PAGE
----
Club statistician and proud Mancunian Cliff Butler has been coming to Old Trafford for more than half a century.
Plenty of players have caught his eye down the years, but he admits he gets a special buzz from seeing local lads pull on the famous red shirt.
Here, Cliff selects his greatest XI from the multitude of Mancunians – that means nobody from satellite towns such as Bury or even Salford, by the way (hence the omission of the likes of Paul Scholes and Gary Neville) – who have represented the club since 1878.
You can click on the main picture above to launch an image gallery of all 11 players.
Goalkeeper: Jack Crompton (Hulme)
One of Manchester United’s greatest servants, Jack was Matt Busby’s first-choice goalkeeper in the years following the end of the Second World War. He was a member of the 1948 FA Cup-winning side that closed the gap on the 37 years without a major trophy. A fitness fanatic, he later became trainer to the fabulous United team of the 1960s and even did a brief spell as caretaker manager on the 1982 close-season tour. Approaching his 91st birthday, he still supports his beloved United and, along with wife Sheila, is a regular at United’s fixtures.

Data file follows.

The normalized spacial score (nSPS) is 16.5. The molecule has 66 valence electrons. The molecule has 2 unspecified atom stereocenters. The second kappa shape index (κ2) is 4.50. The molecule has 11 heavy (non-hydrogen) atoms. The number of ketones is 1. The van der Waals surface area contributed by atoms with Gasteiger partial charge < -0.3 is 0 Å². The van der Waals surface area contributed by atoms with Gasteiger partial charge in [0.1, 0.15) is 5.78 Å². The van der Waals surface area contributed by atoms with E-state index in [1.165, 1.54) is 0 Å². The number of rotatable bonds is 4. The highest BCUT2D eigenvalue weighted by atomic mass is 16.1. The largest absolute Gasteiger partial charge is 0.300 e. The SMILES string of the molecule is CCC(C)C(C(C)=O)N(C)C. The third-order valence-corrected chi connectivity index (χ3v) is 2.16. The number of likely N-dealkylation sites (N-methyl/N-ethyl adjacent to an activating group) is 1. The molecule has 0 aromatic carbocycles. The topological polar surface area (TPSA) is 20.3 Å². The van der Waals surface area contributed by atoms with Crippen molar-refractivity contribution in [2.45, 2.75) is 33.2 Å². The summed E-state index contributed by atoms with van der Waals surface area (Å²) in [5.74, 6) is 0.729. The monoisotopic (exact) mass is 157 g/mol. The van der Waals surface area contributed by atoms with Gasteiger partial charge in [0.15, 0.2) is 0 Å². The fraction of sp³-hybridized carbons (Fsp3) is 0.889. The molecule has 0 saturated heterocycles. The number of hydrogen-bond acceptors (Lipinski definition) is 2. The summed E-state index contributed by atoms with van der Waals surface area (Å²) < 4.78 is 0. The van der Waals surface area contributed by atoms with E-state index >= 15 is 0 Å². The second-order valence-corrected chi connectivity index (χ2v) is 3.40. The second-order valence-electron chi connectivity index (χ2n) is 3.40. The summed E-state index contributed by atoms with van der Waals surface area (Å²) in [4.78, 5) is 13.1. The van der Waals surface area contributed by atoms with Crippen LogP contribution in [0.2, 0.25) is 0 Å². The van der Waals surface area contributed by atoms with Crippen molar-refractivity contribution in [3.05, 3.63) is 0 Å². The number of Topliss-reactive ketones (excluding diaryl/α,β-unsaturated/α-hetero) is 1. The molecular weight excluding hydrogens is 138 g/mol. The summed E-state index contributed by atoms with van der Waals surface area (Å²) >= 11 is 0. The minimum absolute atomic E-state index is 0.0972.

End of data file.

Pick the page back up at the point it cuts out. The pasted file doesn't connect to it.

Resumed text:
Defender: Shay Brennan (Wythenshawe)
Made his first-team debut in the emotionally-charged atmosphere of the club’s first match following the Munich Air Disaster, the FA Cup tie against Sheffield Wednesday in which he scored twice to emerge as one of the evening’s heroes. That appearance came as a left-winger, but it was as a defender that he made his name in the star-clustered side of the 1960s. He later gained fame as the first English-born player to play for the Republic of Ireland under new rules established by FIFA.
Defender: Roger Byrne (Gorton)
Roger began his career as a half-back, then winger, but eventually found his true calling to become one of the most